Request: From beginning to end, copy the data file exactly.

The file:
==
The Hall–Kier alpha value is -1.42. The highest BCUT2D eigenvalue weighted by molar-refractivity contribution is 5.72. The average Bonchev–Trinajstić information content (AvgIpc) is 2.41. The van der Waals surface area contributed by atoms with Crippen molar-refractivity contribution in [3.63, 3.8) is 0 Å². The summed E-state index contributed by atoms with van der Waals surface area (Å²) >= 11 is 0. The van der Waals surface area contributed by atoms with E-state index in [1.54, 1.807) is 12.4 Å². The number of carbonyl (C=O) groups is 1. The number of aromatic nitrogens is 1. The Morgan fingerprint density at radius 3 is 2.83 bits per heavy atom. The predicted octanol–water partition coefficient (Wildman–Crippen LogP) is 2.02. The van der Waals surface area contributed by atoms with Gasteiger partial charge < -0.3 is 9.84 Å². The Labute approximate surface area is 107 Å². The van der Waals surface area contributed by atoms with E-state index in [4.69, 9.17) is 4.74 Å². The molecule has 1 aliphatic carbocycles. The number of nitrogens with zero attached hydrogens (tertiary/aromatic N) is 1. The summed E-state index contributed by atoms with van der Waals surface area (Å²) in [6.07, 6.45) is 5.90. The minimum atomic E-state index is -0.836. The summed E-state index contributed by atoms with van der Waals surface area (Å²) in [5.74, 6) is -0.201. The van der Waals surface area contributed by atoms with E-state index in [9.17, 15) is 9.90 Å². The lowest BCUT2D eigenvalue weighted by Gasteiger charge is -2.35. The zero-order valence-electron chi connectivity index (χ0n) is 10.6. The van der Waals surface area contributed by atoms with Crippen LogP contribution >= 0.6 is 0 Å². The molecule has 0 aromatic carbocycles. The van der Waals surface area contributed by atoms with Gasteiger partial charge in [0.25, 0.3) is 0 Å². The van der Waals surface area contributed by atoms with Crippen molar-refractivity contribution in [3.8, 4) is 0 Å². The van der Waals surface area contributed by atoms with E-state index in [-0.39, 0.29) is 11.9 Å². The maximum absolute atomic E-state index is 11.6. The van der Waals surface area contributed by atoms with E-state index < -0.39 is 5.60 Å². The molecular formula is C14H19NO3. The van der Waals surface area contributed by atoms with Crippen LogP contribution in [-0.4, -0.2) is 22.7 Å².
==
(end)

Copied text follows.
The Hall–Kier alpha value is -1.42. The highest BCUT2D eigenvalue weighted by molar-refractivity contribution is 5.72. The average Bonchev–Trinajstić information content (AvgIpc) is 2.41. The van der Waals surface area contributed by atoms with Crippen molar-refractivity contribution in [3.63, 3.8) is 0 Å². The summed E-state index contributed by atoms with van der Waals surface area (Å²) >= 11 is 0. The van der Waals surface area contributed by atoms with E-state index in [1.54, 1.807) is 12.4 Å². The number of carbonyl (C=O) groups is 1. The number of aromatic nitrogens is 1. The Morgan fingerprint density at radius 3 is 2.83 bits per heavy atom. The predicted octanol–water partition coefficient (Wildman–Crippen LogP) is 2.02. The van der Waals surface area contributed by atoms with Gasteiger partial charge < -0.3 is 9.84 Å². The Labute approximate surface area is 107 Å². The van der Waals surface area contributed by atoms with E-state index in [4.69, 9.17) is 4.74 Å². The molecule has 1 aliphatic carbocycles. The number of nitrogens with zero attached hydrogens (tertiary/aromatic N) is 1. The summed E-state index contributed by atoms with van der Waals surface area (Å²) in [6.07, 6.45) is 5.90. The minimum atomic E-state index is -0.836. The summed E-state index contributed by atoms with van der Waals surface area (Å²) in [5.74, 6) is -0.201. The van der Waals surface area contributed by atoms with E-state index in [9.17, 15) is 9.90 Å². The lowest BCUT2D eigenvalue weighted by Gasteiger charge is -2.35. The zero-order valence-electron chi connectivity index (χ0n) is 10.6. The van der Waals surface area contributed by atoms with Crippen LogP contribution >= 0.6 is 0 Å². The molecule has 0 aromatic carbocycles. The van der Waals surface area contributed by atoms with Gasteiger partial charge in [0.25, 0.3) is 0 Å². The van der Waals surface area contributed by atoms with Crippen molar-refractivity contribution in [3.8, 4) is 0 Å². The van der Waals surface area contributed by atoms with E-state index in [-0.39, 0.29) is 11.9 Å². The maximum absolute atomic E-state index is 11.6. The van der Waals surface area contributed by atoms with E-state index < -0.39 is 5.60 Å². The molecular formula is C14H19NO3. The van der Waals surface area contributed by atoms with Crippen LogP contribution in [-0.4, -0.2) is 22.7 Å².